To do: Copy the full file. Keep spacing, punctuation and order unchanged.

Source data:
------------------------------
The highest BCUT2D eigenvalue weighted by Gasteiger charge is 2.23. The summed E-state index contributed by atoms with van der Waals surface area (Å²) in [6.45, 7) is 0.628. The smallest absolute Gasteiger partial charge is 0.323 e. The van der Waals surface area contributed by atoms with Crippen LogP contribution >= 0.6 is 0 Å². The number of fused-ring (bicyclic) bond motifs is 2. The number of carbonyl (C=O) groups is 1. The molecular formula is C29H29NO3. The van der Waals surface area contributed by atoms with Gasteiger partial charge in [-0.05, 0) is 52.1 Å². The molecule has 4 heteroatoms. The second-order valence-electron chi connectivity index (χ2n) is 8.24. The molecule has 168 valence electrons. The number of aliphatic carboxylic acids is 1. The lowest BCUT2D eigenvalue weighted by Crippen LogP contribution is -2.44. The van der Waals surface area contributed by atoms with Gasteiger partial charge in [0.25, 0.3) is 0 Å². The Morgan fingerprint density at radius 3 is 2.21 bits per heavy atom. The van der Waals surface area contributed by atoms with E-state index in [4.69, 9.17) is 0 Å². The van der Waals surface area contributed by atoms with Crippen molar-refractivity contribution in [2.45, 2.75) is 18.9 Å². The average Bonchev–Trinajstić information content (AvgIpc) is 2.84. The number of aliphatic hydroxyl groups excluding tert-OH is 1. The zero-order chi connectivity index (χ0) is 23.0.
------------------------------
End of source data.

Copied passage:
The highest BCUT2D eigenvalue weighted by Gasteiger charge is 2.23. The summed E-state index contributed by atoms with van der Waals surface area (Å²) in [6.45, 7) is 0.628. The smallest absolute Gasteiger partial charge is 0.323 e. The van der Waals surface area contributed by atoms with Crippen LogP contribution >= 0.6 is 0 Å². The number of fused-ring (bicyclic) bond motifs is 2. The number of carbonyl (C=O) groups is 1. The molecular formula is C29H29NO3. The van der Waals surface area contributed by atoms with Gasteiger partial charge in [-0.05, 0) is 52.1 Å². The molecule has 4 heteroatoms. The second-order valence-electron chi connectivity index (χ2n) is 8.24. The molecule has 168 valence electrons. The number of aliphatic carboxylic acids is 1. The lowest BCUT2D eigenvalue weighted by Crippen LogP contribution is -2.44. The van der Waals surface area contributed by atoms with Gasteiger partial charge in [0.25, 0.3) is 0 Å². The Morgan fingerprint density at radius 3 is 2.21 bits per heavy atom. The van der Waals surface area contributed by atoms with E-state index in [4.69, 9.17) is 0 Å². The van der Waals surface area contributed by atoms with Crippen molar-refractivity contribution in [2.45, 2.75) is 18.9 Å². The average Bonchev–Trinajstić information content (AvgIpc) is 2.84. The number of aliphatic hydroxyl groups excluding tert-OH is 1. The zero-order chi connectivity index (χ0) is 23.0.